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Hourly rates and billable hours support $975,000 fee award

Where a successful plaintiff was awarded $3 million in damages in her Trafficking Victims Protection Act, or TVPA lawsuit, the award of $975,000 in attorneys’ fees was found reasonable based on the rates charged, the hours worked and the sophistication of the issues.  The hourly rate for legal interns however, was reduced.


After a four-day jury trial, plaintiff prevailed on all counts when the jury found defendant liable for violating the Trafficking Victims Protection Act, or TVPA. The jury awarded plaintiff $1 million in compensatory damages and $2 million in punitive damages. The Fourth Circuit affirmed this court’s rulings on Feb. 25, 2019.

Under the TVPA, “[a]n individual who is a victim of a violation of [the TVPA] may bring a civil action against the perpetrator . . . and may recover damages and reasonable attorneys’ fees.” Thus, following the jury’s finding that defendant violated the TVPA, plaintiff is entitled to attorneys’ fees.


The reasonable rate for attorneys’ fees is determined based on the “prevailing market rates in the relevant community factoring in any required skill or experience.” Courts in this district have considered the ranges set out in the Vienna Metro matrix when awarding attorneys’ fees. Vienna Metro, however, merely provides guidance in this district, as it was developed nearly 10 years ago. Courts in this district have found the Vienna Metro rates to be appropriate in some complex cases, and simply a starting point for the fee consideration in others.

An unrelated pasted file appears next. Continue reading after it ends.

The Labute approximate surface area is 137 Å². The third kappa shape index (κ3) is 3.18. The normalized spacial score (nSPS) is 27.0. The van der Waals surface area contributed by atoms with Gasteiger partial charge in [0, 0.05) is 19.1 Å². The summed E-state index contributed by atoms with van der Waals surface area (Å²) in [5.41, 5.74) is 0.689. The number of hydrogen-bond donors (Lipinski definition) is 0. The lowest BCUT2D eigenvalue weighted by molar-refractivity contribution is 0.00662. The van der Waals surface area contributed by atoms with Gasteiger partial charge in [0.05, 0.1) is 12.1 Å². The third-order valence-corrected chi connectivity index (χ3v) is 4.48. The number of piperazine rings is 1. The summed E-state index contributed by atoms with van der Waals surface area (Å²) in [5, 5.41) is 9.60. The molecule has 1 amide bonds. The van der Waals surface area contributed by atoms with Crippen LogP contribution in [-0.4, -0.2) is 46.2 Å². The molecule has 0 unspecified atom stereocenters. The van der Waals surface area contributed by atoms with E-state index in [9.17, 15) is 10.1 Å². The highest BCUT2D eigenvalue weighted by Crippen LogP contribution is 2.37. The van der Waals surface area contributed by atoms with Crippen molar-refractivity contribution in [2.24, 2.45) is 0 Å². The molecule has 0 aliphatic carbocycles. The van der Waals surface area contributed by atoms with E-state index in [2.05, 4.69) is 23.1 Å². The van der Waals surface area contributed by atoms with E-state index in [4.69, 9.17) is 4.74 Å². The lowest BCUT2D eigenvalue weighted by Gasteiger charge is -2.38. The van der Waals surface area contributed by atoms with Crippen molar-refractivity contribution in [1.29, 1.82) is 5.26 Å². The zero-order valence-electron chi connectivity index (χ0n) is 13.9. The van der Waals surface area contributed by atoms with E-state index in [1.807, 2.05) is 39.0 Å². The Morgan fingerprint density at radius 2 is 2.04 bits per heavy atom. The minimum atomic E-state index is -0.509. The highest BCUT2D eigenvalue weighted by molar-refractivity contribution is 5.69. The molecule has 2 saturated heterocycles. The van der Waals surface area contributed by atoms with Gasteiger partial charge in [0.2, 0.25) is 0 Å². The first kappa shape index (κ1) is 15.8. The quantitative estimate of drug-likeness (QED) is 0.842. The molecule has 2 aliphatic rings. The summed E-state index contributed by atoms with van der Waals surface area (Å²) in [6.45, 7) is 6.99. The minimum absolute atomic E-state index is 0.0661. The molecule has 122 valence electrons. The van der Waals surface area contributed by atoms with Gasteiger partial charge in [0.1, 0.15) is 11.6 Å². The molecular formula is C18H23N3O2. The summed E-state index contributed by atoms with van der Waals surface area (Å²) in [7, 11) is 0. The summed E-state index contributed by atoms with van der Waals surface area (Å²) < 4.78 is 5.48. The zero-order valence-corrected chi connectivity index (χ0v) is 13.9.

Here, plaintiff seeks reasonable compensation for her counsel, comprising attorneys and litigation support from Jones Day. The proposed hourly rates are $550 for partners and of counsel, $350 for associates, $250 for legal interns and $150 for staff. All proposed attorney rates are commensurate with attestations of local, comparable attorneys both associated with and independent from this litigation.

However, the $250 hourly rate proposed for legal interns is not as well-supported. The court reduces the requested rate from $250 to $175. Finally, plaintiff’s proposed rates are generally justified by the factors set out in Johnson v. Georgia Highway Express, Inc., 488 F.2d 714 (5th Cir. 1974).

Plaintiff is correct that defendant fails to challenge any individual proposed rate, instead attacking the overall total requested award. As such, the court is not compelled to adjust the rate for each individual so long as the rate is reasonable. Based on relevant case law, lack of experience and the Craig Reilly declaration, the court finds a downward adjustment appropriate as to the legal interns.


Defendant argues plaintiff’s attorneys overstaffed this case and billed for an excessive number of hours. Upon review of the bill, the court disagrees. While many attorneys worked on the case, some of them cycled on and off the case so a reasonable number of attorneys were working on the case at any given time. Further, while plaintiff’s attorneys did spend a considerable amount of time, this case dealt with sophisticated issues and warranted this amount of time for the reasons stated above. The billing entries are for appropriate tasks and are sufficiently detailed for the court to review. Additionally, plaintiff’s attorneys voluntarily and significantly reduced the billable hours reported.

Additional adjustments

Plaintiff received a jury verdict awarding $3 million in damages, and success on all counts. Given plaintiff’s success, and the affirmation at the Fourth Circuit, the eighth Johnson factor does not call for further reduction. Therefore, the court does not find an additional reduction appropriate and declines to apply one. Plaintiff is awarded attorneys’ fees in the amount of $935,700.

Plaintiff’s motion for attorney’s fees granted in part, denied in part.

Roe v. Howard, Case No. 16-cv-562, March 20, 2020. EDVA at Alexandria (O’Grady). VLW 020-3-172. 9 pp.

VLW 020-3-172

Virginia Lawyers Weekly